The effort is a new one for the United States, where carriers generally sell the wireless Web in a giant package, or what others call a "walled garden." Subscribers get a handpicked number of games and other features to use in exchange for a fixed monthly fee.
The idea of offering up alternative content for an extra few dollars began in the United States last year with Cingular, which offers subscribers a way to download different ring tones at 99 cents each.
But AT&T on Tuesday started an even broader effort, offering a way for its subscribers to get a subscription to services from Finnish mobile game maker Sonera Zed, which produces games like "Cubex," in which a character has to navigate through office cubicles to a bathroom.
There are a total of 56 other items a consumer gets for $2 a month, including a way to join a cell phone instant messaging group.
Sonera Zed will also be sending customers the bill. An AT&T spokesman said AT&T is simply offering access to the Sonera Zed package of new wireless items to its customers.
Analysts will be watching the efforts closely. European cell phone users have been paying extra for special content on their wireless devices for years. Sonera Zed, which is providing the games for AT&T Wireless, is one of the leading companies in this field. It estimates its games can be played on 80 million cell phones.
But the United States is a different cell phone animal altogether, where subscribers still grapple with using the wireless Web, and the idea of paying extra to access content might go dead like a cell phone battery.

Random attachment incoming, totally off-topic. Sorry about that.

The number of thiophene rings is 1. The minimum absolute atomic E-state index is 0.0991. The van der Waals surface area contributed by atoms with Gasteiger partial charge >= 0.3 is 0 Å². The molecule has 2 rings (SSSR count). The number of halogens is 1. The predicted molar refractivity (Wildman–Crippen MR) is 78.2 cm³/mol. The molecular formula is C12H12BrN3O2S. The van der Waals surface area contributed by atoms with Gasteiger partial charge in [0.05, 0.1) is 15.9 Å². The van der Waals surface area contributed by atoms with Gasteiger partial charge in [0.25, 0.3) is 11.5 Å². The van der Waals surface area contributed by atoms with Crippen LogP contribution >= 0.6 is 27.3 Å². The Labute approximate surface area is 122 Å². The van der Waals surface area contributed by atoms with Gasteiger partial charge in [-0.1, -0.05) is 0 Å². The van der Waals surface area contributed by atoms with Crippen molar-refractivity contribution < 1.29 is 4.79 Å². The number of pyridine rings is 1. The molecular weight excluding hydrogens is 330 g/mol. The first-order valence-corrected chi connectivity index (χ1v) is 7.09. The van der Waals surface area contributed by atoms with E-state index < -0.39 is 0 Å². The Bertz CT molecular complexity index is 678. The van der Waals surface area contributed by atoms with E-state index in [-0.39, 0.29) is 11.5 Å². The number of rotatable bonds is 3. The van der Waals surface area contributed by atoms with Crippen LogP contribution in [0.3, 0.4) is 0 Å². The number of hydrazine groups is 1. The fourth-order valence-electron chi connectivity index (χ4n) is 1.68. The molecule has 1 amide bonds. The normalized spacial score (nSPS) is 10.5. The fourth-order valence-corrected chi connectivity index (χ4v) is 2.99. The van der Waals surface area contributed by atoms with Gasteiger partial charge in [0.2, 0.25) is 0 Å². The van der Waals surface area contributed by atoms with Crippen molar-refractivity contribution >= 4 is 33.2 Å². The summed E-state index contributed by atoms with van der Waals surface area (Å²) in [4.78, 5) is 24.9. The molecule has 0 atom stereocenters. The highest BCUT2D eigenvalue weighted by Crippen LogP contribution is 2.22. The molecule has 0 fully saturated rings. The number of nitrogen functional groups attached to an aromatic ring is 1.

Jupiter Research wireless analyst Joe Laszlo said the risk for Sonera Zed and AT&T is even greater because it is asking consumers to pay extra to play games, while there are dozens of games they can play on the wireless Web free of charge.
For example, one of the most popular wireless games is Gladiator, available from JamDat Mobile, which in May got a $12 million cash infusion from Sun Microsystems. The stick figure role-playing game lets players assume characters who battle each other in the Roman Coliseum.
Nearly every carrier is beefing up its collection of interactive, multiple-player games for wireless subscribers. U.S.-based wireless game maker Unplugged Games completed a rare hat trick of carriers in May, announcing that it signed deals to offer its collection of games to customers of AT&T, Verizon Wireless and Sprint. These are also offered at no extra cost.
"It's sort of a tall order justifying why people would pay when there is so much free content," Laszlo said. "But if Zed can stake out that pay for content niche, other carriers might follow suit."
Paul Hughes, who is heading up the AT&T effort for Sonera Zed, acknowledges there is risk but thinks it will be worth it.
"This market and this model will continue to improve," he said.